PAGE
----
RY: What’s your setup?
BL: Backun MoBa cocobolo clarinet with gold-plated keys, Richard Hawkins mouthpiece, the “R” model, with a Rovner Versa ligature. It used to be the old Eddie Daniels II, but they renamed it.
RY: With the plates that you can change out?
BL: Yeah, I actually use a little cork insert that I’ve used for 15 or 20 years! And then Vandoren V12 reeds, size 4 or 4.5.
RY: Now, you did some studio work in Hollywood, right? Do you have any favorite film score experiences?
BL: Yeah, one score that was a lot of fun to work on was Monsters University, with Randy Newman. He has a great ear, and he’s a super funny guy. I just remember whenever somebody would find a mistake or he wanted to change something and we were just waiting there for a new part to get printed, he’d start looking at his watch and say, “400 dollars … 900 dollars … 1200 dollars…” because it adds up really quickly! [Laughs] He was a hoot, really funny but really great music. One of the other personal favorites for me was a movie called The Tourist with James Newton Howard that had a lot of really nice clarinet stuff. The director of that movie, Florian Henckel von Donnersmarck, used to play clarinet, and he was really happy with all the clarinet parts.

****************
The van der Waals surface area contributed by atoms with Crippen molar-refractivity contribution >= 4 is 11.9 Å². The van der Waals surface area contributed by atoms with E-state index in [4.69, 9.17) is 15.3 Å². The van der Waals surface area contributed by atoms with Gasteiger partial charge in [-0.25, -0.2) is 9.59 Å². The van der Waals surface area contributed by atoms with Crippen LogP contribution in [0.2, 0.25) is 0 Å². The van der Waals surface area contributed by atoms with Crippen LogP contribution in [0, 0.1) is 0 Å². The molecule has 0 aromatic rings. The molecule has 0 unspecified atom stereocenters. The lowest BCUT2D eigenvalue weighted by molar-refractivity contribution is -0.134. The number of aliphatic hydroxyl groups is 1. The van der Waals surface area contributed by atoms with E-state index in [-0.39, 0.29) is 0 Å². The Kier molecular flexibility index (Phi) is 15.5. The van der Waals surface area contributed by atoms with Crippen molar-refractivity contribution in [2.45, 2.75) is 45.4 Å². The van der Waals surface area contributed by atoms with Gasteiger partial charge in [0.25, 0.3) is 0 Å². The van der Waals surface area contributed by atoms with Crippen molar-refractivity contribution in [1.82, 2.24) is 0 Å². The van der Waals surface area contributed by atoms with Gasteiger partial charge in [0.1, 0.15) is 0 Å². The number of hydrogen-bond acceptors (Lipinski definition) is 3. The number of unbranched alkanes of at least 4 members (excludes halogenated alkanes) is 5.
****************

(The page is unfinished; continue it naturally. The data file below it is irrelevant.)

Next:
RY: Can you name some more films that you worked on? You always hear clarinet in movies and wonder who the player was, but you don’t see it in the credits.
BL: Yeah, Green Lantern, Green Hornet, Snow White and the Huntsman… you know with a lot of them, it’s not even the same people all the time, because some people aren’t available, so sometimes I’d fill in on other movies – it’s not like you always hear just one person. For Monsters University I think I played three different parts throughout, and we probably spent two and half weeks recording that. Sometimes I was playing first, sometimes I was second, sometimes I was third, doubling on E-flat or bass or contra-alto. Water for Elephants was another one. I did various sessions on The Life of Pi, Rio, The Hangover Part 3, A Million Ways to Die in the West, and I did the very first session on Star Wars: Episode VII – The Force Awakens, which was the first time anyone had heard Rey’s theme. I don’t know if that version made it into the movie or not – that’s something else we never know. That being the first day of sessions on that movie, I remember we recorded one of the opening scenes and there was a unison trio for clarinet, bass flute and synthesizer, and when I went to see the movie it was English horn! Stuff gets changed around, and you never know if what you’re playing makes it into the final cut or not.